155-mm C1 (M1A2) Medium Howitzer on M1A2 Carriage, aka M114, manufactured at Sorel Industries Limited in Quebec, Queen Elizabeth II cypher.  On loan from the RCA Museum, CFB Shilo, Manitoba.

155-mm C1 (M1A2) Medium Howitzer on M1A2 Carriage, aka M114, manufactured at Sorel Industries Limited in Quebec, Queen Elizabeth II cypher.  1 CMBG HQ, No. 1 in front of the HQ.

155-mm C1 (M1A2) Medium Howitzer on M1A2 Carriage, aka M114, manufactured at Sorel Industries Limited in Quebec, Queen Elizabeth II cypher.  1 CMBG HQ, No. 2 in front of the HQ.

155-mm M109 Self-propelled Howitzer, (Serial No. 34813), 1968, AC: MD, ECC: 119204 HUI C: 1941, SAUI C: 1941, VMO No. DLE21343, VMO Date: 10 Jun 2005.  Churchill Park South of the Officer’s Mess, Edmonton Garrison.

The 155-mm M109 self-propelled medium howitzers were highly mobile artillery weapons. The M109 had a crew of six, consisting of detachment commander, gunner, three ammunition members and the driver. The hull was made of all-welded aluminium armour. The driver had a single-piece hatch cover that opened to the left, with three M45 periscopes in front that could be covered by small metal flaps to prevent damage. The commander was seated on the right side of the turret and had a cupola that could be traversed through 360°, a single-piece hatch cover that opens to the rear and an M27 periscope. Pintle mounted on the forward part of the commander’s cupola was a 12.7 mm (0.50) machine gun for use in local defence. Mounted at the rear of the hull, each side of the hull door, is a large spade which is lowered manually to the ground before firing. 

The M109 was fitted with night vision equipment for night moves. The upgrade to A4 included a Nuclear, Biological, Chemical (NBC) defence system. It could ford to a depth of 1.828 m without preparation and could be fitted with an amphibious kit consisting of nine air bags, four each side of the hull and one at the front. The bags, which are not carried on the vehicle as part of its normal equipment, are inflated from the vehicle and it can then propel itself across rivers by its tracks at 6.43 km/h.  The initial M109 was equipped with a short barrel, double baffle muzzle brake, large fume extractor, and a maximum range of 14,600m. The M109A2/A3/A4 howitzers used an extended M185 barrel and achieved a range of 23,500 meters.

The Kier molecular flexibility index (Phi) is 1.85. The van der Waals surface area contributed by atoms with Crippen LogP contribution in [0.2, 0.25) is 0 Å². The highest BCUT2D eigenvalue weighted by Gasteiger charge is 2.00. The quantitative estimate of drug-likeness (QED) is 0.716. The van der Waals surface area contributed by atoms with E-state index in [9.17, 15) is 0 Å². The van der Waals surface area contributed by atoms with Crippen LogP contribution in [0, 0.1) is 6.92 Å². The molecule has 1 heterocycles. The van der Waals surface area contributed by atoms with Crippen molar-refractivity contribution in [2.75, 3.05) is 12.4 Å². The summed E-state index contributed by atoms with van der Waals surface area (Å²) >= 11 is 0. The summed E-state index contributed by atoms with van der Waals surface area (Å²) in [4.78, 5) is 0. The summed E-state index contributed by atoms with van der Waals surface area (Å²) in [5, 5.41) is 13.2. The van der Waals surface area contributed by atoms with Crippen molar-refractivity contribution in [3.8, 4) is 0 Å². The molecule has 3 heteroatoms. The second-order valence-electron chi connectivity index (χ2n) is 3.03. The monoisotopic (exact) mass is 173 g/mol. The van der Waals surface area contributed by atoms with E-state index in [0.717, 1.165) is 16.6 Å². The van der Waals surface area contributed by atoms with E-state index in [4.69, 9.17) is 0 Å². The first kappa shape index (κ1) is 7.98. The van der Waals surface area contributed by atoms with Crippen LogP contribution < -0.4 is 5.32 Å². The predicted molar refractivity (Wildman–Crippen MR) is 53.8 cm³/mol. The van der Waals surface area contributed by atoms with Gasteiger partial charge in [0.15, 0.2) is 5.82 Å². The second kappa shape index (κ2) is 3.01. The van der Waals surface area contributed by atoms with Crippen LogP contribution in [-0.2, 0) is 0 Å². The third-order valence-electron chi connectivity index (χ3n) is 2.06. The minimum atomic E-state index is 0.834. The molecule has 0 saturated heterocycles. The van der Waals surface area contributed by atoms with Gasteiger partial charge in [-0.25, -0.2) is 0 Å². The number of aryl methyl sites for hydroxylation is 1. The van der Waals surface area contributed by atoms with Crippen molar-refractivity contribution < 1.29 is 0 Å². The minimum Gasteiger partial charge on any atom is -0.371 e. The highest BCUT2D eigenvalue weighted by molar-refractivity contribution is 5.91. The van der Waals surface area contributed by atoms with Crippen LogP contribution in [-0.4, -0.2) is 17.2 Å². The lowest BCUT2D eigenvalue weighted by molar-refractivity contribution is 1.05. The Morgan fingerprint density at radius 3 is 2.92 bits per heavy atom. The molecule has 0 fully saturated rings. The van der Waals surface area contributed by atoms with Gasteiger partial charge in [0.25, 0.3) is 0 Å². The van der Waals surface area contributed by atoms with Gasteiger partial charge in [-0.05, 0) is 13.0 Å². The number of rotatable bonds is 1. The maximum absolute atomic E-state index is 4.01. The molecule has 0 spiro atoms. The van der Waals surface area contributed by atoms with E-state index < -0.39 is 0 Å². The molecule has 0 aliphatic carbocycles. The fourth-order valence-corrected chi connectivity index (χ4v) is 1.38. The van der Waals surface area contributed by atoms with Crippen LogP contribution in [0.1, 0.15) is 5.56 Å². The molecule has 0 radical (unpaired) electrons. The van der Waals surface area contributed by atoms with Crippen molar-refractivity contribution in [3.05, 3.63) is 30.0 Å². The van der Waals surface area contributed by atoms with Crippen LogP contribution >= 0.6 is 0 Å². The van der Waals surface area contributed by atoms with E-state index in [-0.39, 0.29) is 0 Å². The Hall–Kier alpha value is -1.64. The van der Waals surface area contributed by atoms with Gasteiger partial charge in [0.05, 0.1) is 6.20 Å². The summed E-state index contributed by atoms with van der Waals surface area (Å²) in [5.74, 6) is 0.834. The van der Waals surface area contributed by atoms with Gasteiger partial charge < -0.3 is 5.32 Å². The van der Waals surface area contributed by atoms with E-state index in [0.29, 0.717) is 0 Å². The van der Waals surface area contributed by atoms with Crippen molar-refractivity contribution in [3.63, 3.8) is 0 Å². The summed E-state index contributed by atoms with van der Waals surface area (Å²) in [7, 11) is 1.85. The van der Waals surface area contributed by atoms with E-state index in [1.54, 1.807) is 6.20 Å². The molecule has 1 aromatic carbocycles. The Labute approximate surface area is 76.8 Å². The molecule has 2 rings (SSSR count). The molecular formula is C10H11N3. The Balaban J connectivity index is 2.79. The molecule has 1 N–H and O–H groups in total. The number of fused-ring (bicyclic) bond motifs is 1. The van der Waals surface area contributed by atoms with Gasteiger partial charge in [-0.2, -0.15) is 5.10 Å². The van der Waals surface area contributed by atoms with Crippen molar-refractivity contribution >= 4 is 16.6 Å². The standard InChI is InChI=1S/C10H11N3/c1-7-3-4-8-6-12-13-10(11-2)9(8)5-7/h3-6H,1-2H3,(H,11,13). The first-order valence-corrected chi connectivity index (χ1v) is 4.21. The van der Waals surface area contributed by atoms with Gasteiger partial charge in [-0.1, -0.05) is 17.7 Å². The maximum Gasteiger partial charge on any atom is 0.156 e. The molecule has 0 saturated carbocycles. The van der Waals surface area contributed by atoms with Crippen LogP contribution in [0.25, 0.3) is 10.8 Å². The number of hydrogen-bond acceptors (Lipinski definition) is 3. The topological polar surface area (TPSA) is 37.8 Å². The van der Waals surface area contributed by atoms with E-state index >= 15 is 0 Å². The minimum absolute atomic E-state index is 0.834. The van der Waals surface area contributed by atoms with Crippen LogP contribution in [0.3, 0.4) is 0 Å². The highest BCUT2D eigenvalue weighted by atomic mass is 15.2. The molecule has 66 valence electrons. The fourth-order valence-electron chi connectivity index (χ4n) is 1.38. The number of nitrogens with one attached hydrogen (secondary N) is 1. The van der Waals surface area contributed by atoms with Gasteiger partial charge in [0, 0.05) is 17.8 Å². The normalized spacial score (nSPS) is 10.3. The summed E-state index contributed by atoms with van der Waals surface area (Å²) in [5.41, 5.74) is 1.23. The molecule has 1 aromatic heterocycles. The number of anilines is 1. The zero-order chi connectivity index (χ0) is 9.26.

105-mm L5 Pack Howitzer, (Reg. No. 057658), in front of the Officer’s Mess, Edmonton Garrison.  This gun is on loan from the RCA Museum, CFB Shilo, Manitoba.

German Second World War 10.5-cm LeFH 18/40 Howitzer being examined by Canadian soldiers in France, ca June 1944.  (Library and Archives Canada Photo, MIKAN No. 4233166).

German Second World War 10.5-cm LeFH 18/40 Howitzer being examined by Canadian soldiers in France, ca June 1944.  (Library and Archives Canada Photo,  MIKAN No. 4233112).

German Second World War 10.5-cm LeFH 18/40 Howitzer, Barrel (Serial Nr. R351) Fl 905, dxk, Breech Block (Serial Nr. Fl 539) mrf, SB dxk, Trail (Serial Nor Fl 697) bwl, Memorial Park South of the Officer’s Mess, Edmonton Garrison.

75-mm M20 Recoiless Rifle, PPCLI HQ, CFB Edmonton, Alberta.

 

105-mm M40 Recoilless Rifle mounted on a jeep, back in the day.  The soldier kneeling on the left is armed with a 7.62-mm FNC2 and the Corporal on the right is armed with a 9-mm Sterling SMG.  (Library & Archives Canada Photo, MIKAN No. 4235712)

Russian 12.7-mm NSV Heavy Machine Gun on an Anti-Aircraft mount, PPCLI HQ, CFB Edmonton, Alberta.

Edmonton, HMCS Nonsuch

 

US Navy 5-inch Gun Mk 37 Mod 2, (Serial No. 538) from Gerald Bull’s HARP project in Suffield.  These guns have been specially modified by Gerald Bull for testing at Suffield.  They are also the same type of gun that was on the Second World War Aircraft Carriers HMCS Nabob and HMCS Puncher in the RCN.  The gun stands in the Northwest corner inside the security fence facing the Municipal Airport.